A ‘Step Street’ Walk in New York City

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New York may not be as hilly as Los Angeles or San Francisco, but it does have hills. And with those hills are several dozen public stairways, scattered throughout the city, to navigate them. In New York they are oftentimes referred to as ‘step streets’. Last week I had the opportunity to explore some of the step streets and stairways at the north end of Manhattan. If you’ve already been to the “must see” sights of New York and want to get away from the crowds of midtown Manhattan, you might get a kick out of exploring some new neighborhoods to the north.

Both the ‘C’ and the ‘1’ subway lines will take you north from Midtown.

My first goal was to head up to the 155th Street area, on the border of Harlem and Washington Heights, to check out the historically significant John T. Brush Stairway. It is the only remaining structure from the old Polo Grounds, the long-time home of the New York Giants (now San Francisco Giants) baseball team. In addition to housing the Giants, the Polo Grounds, at one time or another, was the home of the New York Yankees, New York Mets, both the New York Giants and New York Jets football teams, and the site of many notable boxing matches.

Here’s a view of the Brush Stairway from the top.

The stairway was built by the Giants in 1913 to entice residents living on top of Coogan’s Bluff to come down to the ballpark at the base of the bluff. It was named after the team’s former owner who had died the year before. You can find the top of the stairway between 157th and 158th streets on the east side of Edgecombe Avenue.

When I first visited the stairway in 2011, it was falling apart and had a barrier to discourage people from climbing the stairs. (I briefly described the condition of the stairs in the book The Gentle Art of Wandering.) Since that visit, the five teams who once called the Polo Grounds home chipped in enough money to help pay for the City to refurbish the stairs.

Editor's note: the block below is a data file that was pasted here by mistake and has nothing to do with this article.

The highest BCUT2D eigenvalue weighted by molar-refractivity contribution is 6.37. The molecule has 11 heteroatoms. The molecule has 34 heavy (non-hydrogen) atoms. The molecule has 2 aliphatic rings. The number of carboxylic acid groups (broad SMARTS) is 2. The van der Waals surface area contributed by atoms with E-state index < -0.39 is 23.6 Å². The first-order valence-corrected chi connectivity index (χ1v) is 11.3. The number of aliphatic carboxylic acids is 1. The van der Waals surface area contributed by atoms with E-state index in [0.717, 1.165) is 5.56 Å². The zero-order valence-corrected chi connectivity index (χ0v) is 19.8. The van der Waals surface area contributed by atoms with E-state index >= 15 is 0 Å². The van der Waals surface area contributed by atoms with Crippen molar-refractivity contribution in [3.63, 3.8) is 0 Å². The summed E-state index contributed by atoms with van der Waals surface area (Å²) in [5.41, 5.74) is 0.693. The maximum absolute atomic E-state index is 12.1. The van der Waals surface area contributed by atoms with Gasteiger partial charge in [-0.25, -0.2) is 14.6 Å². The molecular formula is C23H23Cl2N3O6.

Here’s how the stairway looked in 2011.

And here’s how they look from a similar view in 2017.

If you happen to visit the Brush Stairway you’ll find many other places to check out in the immediate area:

The 155th Street ‘C Line’ subway stop, shown in the picture at the beginning of this post, is only steps away from Edgecombe Avenue. This small sliver of a park, at the corner of 155th and Edgecombe, is called the ‘Sugar Hill Luminaries Lawn’. In the 1920’s many prominent African-Americans including, W.E.B. DuBois, Langston Hughes, Duke Ellington, Cab Calloway, and many others lived near here and called the area Sugar Hill.

If you head north on Edgecombe from 155th you’ll soon pass this ‘step street’ that connects Edgecombe to 157th Street. The stairway is called the Bushman Steps and has 30 steps. The John T. Brush Stairway is across the street and a bit to the north.

If you choose to head east on 155th Street, it will continue as a viaduct that will take you to Yankee Stadium on the other side of the Harlem River.

You also have the choice of taking 110 steps from 155th to the base of Coogan’s Bluff.

You’ll also be below the 155th Street viaduct. The Polo Grounds would have been a block north to the left.

After checking out the John T. Brush Stairway area, my next goal was to head north to visit some more step streets. To do that, I first headed west on 155th Street.

I was headed for the ‘1 Line’ subway station at 157th and Broadway. This part of Manhattan is very narrow and by the time I reached Broadway I could see the Hudson River.

Across the street, there was a complex of great buildings that was at one time the home of the Museum of the American Indian and the American Geographic Society. The buildings are now a small college.

When you walk around New York you might want to look up as you’re likely to see one of New York’s ubiquitous rooftop water towers. I believe that a big part of urban walking is keeping an eye for something you’re not likely to see elsewhere.